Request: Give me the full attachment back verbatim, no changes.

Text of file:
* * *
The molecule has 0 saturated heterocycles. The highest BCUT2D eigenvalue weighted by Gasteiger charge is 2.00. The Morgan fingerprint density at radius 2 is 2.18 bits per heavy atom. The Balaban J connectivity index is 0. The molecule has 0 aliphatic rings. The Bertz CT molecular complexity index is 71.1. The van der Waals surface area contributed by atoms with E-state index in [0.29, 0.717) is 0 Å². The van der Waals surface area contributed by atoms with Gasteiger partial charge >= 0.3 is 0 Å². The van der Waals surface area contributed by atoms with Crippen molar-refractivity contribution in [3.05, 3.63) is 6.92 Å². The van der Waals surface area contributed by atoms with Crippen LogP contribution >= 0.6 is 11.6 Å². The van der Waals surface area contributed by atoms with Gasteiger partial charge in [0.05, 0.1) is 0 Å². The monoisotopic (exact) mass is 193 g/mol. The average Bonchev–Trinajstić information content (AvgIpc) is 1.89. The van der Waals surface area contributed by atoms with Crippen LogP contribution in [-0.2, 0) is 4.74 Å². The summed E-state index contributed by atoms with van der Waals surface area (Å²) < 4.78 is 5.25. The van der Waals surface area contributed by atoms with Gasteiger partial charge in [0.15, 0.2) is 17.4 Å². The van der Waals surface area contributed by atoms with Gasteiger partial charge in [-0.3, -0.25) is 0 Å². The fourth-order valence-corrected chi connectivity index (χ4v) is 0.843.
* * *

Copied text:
The molecule has 0 saturated heterocycles. The highest BCUT2D eigenvalue weighted by Gasteiger charge is 2.00. The Morgan fingerprint density at radius 2 is 2.18 bits per heavy atom. The Balaban J connectivity index is 0. The molecule has 0 aliphatic rings. The Bertz CT molecular complexity index is 71.1. The van der Waals surface area contributed by atoms with E-state index in [0.29, 0.717) is 0 Å². The van der Waals surface area contributed by atoms with Gasteiger partial charge >= 0.3 is 0 Å². The van der Waals surface area contributed by atoms with Crippen molar-refractivity contribution in [3.05, 3.63) is 6.92 Å². The van der Waals surface area contributed by atoms with Crippen LogP contribution >= 0.6 is 11.6 Å². The van der Waals surface area contributed by atoms with Gasteiger partial charge in [0.05, 0.1) is 0 Å². The monoisotopic (exact) mass is 193 g/mol. The average Bonchev–Trinajstić information content (AvgIpc) is 1.89. The van der Waals surface area contributed by atoms with Crippen LogP contribution in [-0.2, 0) is 4.74 Å². The summed E-state index contributed by atoms with van der Waals surface area (Å²) < 4.78 is 5.25. The van der Waals surface area contributed by atoms with Gasteiger partial charge in [0.15, 0.2) is 17.4 Å². The van der Waals surface area contributed by atoms with Gasteiger partial charge in [-0.3, -0.25) is 0 Å². The fourth-order valence-corrected chi connectivity index (χ4v) is 0.843.